This number (16 * 9 * 5 * 7 * 11 * 13 * 17 * 23) is probably the highest possible order for the 5x5x5. A factor of 19 is also possible (on 6x6x6+ the highest possible order is 19 times this or 5,354,228,880) but there just aren't enough orbits to use all of the factors on the 5x5x5. In this sequence, the three 24-piece orbits are being used as (23), (13,11), and (17,7), the middle edge orbit is (8,4) with a flip on both cycles, and the corner orbit is (5,3) with a twist on both cycles.

I've been wondering how I went five years without knowing that most cubers scramble with white on U and green on F. It took that recent origin topic for me to find out. Maybe because I haven't been to a competition.

Here I've been scrambling with white/yellow on L/R and getting confused when I see Thom provide example solves and I end up with orange/red blocks. I've been thinking all this time that he was seeing easy color neutral solves.

I guess it doesn't matter and I don't plan to change my habit. It's just depressing that I didn't know.

Here I've been scrambling with white/yellow on L/R and getting confused when I see Thom provide example solves and I end up with orange/red blocks. I've been thinking all this time that he was seeing easy color neutral solves.

This sequence (in SiGN) on the 5x5x5 needs to be executed 281,801,520 times to return to solved again:
(B' 2D R' 3D' R 2D' R' 3D R B) (R2 r d2 u2) (f' l' f2 l f l u' f' l' f2 l)

This number (16 * 9 * 5 * 7 * 11 * 13 * 17 * 23) is probably the highest possible order for the 5x5x5. A factor of 19 is also possible (on 6x6x6+ the highest possible order is 19 times this or 5,354,228,880) but there just aren't enough orbits to use all of the factors on the 5x5x5. In this sequence, the three 24-piece orbits are being used as (23), (13,11), and (17,7), the middle edge orbit is (8,4) with a flip on both cycles, and the corner orbit is (5,3) with a twist on both cycles.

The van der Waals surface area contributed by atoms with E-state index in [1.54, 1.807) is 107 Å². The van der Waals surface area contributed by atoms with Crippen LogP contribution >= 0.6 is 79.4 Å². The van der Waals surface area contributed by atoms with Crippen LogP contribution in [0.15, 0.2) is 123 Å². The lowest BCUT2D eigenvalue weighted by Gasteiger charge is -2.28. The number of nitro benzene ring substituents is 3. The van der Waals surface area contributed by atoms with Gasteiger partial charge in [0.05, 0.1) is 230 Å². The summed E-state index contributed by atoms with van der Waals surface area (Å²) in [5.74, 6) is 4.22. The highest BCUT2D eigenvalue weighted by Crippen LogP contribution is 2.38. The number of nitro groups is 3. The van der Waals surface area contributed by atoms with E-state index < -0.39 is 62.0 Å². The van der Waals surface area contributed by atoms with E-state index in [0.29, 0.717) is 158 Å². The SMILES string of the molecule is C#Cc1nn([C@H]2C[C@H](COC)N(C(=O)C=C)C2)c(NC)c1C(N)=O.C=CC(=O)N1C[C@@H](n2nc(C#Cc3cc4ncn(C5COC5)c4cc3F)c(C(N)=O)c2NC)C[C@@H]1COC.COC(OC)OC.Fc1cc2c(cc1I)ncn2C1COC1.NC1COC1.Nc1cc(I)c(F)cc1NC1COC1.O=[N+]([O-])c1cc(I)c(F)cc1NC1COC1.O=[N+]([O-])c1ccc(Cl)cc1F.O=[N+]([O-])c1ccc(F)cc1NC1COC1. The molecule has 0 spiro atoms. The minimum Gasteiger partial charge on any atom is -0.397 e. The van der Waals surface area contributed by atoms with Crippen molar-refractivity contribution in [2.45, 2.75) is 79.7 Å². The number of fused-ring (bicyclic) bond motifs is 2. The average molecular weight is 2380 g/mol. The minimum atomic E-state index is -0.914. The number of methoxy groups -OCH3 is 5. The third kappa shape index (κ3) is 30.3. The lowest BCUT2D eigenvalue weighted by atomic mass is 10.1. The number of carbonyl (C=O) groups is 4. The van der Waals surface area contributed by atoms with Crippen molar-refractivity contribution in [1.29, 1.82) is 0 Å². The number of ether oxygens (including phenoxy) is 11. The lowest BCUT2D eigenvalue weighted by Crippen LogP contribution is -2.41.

wow thats really interesting.
can you produce a higher order if you allow rotations?
what are the highest orders for the other cubes? (2x2, 3x3 and 4x4)

No. Moving the fixed centers doesn't let us improve any of the available factors, and adding parity to the middle edge and corner orbits doesn't help either.

2x2 - 45
3x3 - 1260 without rotations, 2520 with rotations
4x4 - I think it's 765765

EDIT: Oh, and the highest order on any N-minx is (2^5 * 3^3 * 5^2 * 7^2 * 11 * 13 * 17 * 19 * 23 * 29 * 31 * 37 * 41 * 43 * 47 * 53 * 59) = 9,690,712,164,777,231,700,912,800. I think this requires at least 9 60-piece orbits, and the Teraminx has 8, so as far as I can tell this is first possible on the Petaminx.

I've realized there are a lot of things I've yet to do.

- BLD
- Never timed a big cube solve
- 2x2 average (nor learned a 2x2 specific method)
- Went to a competition

I've created a couple of unique methods (well, my first one is no longer unique and my newest one could be considered a ZZ version of the most hated method during the Twisty Puzzle days). Most of my time has been spent figuring out non-matching Roux, ZZ, and Petrus and creating methods. I would like to do other things (especially BLD), but I lose the motivation almost immediately after I start.